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Matthew Jones



PFR scoops Prime Minister's Science Prize

Accolade recognises research institute's role during a defining moment for the New Zealand kiwifruit industry

PFR scoops Prime Minister's Science Prize

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Plant & Food Research’s response to the outbreak of Psa in New Zealand has been recognised with this year’s Prime Minister’s Science Prize.

When the kiwifruit vine-killing disease was first discovered in New Zealand in 2010, Plant & Food Research moved quickly to mobilise a team of more than 100 people, including plant pathologists, breeders and orchard management specialists.

Initially, the Plant & Food Research team worked with the industry to contain the spread of the disease by developing new orchard management techniques. The science team also developed diagnostic tests to inform growers’ management decisions and identified agrichemicals that could protect against the disease.

“Psa was potentially devastating for the New Zealand kiwifruit industry,” said Dr Bruce Campbell, Plant & Food Research’s chief operating officer. “When the disease was discovered, we knew we had limited time to find the solutions the industry needed to manage the disease and remain viable.

“It was an incredibly stressful time for our scientists, not only in terms of how fast the scientific process was having to deliver answers but also the emotional impact the disease was having on their friends and neighbours. I’m incredibly proud of how the Plant & Food Research team responded, and this prize really demonstrates the importance of their work to New Zealand.”

Longer term, it was determined a new gold cultivar would be required to support the ongoing growth of the kiwifruit industry, after Hort16A, marketed globally as Zespri Gold, was found to be particularly susceptible to Psa. 

A new gold kiwifruit cultivar ‘Zesy002’, referred to by growers as Gold3 and sold around the world as Zespri SunGold, was already in the initial commercialisation phase. After an intensive screening programme of the hundreds of genetically-diverse varieties from the breeding programme, ‘Zesy002’ was discovered to be tolerant to the disease.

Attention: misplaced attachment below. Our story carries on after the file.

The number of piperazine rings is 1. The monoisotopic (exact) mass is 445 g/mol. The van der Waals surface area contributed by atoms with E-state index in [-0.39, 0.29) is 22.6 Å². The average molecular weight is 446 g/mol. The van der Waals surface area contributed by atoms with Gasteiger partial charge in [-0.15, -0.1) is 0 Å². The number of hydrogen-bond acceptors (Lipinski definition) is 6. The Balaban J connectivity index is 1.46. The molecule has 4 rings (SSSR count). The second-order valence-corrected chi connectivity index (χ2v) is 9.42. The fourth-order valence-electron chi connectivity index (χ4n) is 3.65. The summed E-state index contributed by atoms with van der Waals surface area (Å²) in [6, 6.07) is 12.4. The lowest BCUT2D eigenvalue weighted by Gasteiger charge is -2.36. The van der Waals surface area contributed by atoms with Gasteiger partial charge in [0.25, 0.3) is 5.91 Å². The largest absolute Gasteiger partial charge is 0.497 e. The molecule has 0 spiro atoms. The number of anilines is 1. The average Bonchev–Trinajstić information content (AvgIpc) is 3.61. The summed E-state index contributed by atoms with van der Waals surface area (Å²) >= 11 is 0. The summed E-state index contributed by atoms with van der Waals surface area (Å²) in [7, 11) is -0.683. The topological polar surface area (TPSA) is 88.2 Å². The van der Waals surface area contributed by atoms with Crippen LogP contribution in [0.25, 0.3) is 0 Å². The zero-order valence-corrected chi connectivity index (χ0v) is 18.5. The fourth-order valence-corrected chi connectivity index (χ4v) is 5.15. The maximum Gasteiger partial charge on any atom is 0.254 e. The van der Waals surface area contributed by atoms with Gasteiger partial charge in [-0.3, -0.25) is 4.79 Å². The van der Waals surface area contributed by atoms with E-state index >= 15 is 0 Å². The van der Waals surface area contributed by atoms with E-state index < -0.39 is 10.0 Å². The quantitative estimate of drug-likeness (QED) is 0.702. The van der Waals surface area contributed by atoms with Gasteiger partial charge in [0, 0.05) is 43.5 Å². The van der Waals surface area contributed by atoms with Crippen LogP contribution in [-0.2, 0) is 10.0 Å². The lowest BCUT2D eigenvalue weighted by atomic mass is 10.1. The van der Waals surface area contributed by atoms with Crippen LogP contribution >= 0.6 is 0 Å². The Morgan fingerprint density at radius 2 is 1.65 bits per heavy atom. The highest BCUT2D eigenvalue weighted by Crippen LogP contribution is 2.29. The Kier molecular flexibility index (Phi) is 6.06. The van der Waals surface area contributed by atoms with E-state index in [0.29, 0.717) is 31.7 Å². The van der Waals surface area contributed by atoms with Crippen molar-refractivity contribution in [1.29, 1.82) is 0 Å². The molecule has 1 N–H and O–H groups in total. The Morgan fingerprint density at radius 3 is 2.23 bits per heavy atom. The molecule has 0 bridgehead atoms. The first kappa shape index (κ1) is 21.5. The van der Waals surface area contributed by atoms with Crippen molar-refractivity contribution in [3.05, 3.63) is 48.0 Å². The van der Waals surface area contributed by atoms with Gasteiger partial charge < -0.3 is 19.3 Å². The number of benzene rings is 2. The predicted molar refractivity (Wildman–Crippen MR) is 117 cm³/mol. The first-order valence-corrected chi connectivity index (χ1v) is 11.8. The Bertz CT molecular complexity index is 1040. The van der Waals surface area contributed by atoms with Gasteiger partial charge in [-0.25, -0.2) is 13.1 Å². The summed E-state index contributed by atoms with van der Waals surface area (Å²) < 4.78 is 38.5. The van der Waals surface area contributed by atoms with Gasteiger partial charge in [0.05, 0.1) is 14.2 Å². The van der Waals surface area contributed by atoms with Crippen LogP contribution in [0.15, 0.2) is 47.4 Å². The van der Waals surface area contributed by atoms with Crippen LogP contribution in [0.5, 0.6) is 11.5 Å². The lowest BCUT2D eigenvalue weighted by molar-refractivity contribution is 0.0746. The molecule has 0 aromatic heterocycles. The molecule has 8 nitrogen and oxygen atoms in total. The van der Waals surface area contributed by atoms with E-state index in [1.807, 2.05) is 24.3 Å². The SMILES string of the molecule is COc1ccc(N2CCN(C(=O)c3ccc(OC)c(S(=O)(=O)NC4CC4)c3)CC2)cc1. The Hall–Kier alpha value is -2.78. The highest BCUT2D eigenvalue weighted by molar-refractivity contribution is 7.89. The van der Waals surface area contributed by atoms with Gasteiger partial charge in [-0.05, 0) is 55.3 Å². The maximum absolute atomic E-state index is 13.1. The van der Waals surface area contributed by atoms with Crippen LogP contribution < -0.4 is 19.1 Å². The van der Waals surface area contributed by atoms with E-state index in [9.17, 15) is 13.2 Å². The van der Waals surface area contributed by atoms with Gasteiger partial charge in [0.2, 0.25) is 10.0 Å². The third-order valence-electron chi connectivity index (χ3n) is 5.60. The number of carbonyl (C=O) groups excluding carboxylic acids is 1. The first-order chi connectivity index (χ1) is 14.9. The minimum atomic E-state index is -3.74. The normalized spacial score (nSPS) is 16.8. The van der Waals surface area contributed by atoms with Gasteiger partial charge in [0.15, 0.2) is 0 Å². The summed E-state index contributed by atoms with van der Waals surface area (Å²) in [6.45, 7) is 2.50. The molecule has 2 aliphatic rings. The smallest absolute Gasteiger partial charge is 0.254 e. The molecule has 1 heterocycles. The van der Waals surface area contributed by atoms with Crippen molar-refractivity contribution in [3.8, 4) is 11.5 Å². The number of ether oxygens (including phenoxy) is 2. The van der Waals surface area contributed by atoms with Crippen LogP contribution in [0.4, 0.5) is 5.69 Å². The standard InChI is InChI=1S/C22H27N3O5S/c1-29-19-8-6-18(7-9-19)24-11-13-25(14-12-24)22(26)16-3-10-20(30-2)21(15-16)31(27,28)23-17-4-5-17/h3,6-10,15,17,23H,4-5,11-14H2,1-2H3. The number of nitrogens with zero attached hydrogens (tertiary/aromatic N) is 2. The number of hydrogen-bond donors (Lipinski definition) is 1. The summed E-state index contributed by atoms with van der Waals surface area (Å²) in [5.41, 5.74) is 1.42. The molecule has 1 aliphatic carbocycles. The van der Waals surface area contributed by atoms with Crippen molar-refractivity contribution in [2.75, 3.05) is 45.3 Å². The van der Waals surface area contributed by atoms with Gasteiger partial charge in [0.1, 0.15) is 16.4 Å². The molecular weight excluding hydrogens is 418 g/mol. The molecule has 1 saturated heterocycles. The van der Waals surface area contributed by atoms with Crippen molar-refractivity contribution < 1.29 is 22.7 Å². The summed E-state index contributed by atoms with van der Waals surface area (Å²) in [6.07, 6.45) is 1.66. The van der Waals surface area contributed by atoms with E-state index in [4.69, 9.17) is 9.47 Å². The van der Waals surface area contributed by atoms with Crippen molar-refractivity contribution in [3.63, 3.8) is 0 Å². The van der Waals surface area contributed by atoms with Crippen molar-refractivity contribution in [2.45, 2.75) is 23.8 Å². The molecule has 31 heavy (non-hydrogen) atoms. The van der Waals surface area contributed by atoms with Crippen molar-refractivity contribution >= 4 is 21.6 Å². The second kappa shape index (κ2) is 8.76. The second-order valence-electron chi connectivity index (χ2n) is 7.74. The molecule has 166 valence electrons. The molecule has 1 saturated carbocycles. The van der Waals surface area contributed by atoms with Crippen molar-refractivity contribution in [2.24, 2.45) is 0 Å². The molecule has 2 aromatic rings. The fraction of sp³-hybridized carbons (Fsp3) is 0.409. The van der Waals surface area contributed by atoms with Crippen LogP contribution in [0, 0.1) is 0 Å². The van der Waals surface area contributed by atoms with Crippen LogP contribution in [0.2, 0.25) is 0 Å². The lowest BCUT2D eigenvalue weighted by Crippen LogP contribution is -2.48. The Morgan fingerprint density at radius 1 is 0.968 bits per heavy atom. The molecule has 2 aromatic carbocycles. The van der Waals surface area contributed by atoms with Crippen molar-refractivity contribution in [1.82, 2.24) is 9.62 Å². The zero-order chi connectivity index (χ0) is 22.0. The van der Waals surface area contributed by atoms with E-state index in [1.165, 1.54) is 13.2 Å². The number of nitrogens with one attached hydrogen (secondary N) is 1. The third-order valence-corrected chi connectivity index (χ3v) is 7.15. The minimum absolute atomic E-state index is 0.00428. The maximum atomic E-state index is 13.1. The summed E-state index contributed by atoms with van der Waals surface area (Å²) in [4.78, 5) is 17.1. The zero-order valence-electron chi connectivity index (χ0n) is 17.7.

“Identifying a new cultivar is complex, as it has to have the right characteristics to meet grower requirements as well as meet consumer demands for taste,” said Campbell.

“Having a cultivar that met these requirements and also had tolerance to Psa was an important step in the industry’s recovery. We screened hundreds of plants to make sure Gold3 was the best option for the industry, we really didn’t want to get that wrong.”

Fast forward to the 2017 season and 48m trays of Zespri SunGold were sold, with an export value of NZ$686m, up 70 per cent on the previous year.

The Prime Minister’s Science Prize includes a NZ$400,000 fund to be used to support the team’s work. Plant & Food research said the money would be used to establish New Zealand as a hub for bioprotection technologies and further the development of new science technologies to protect plants against biosecurity threats.

 “This prize will help us to accelerate the strong positioning of New Zealand internationally as the leader in ensuring food security,” Campbell added.








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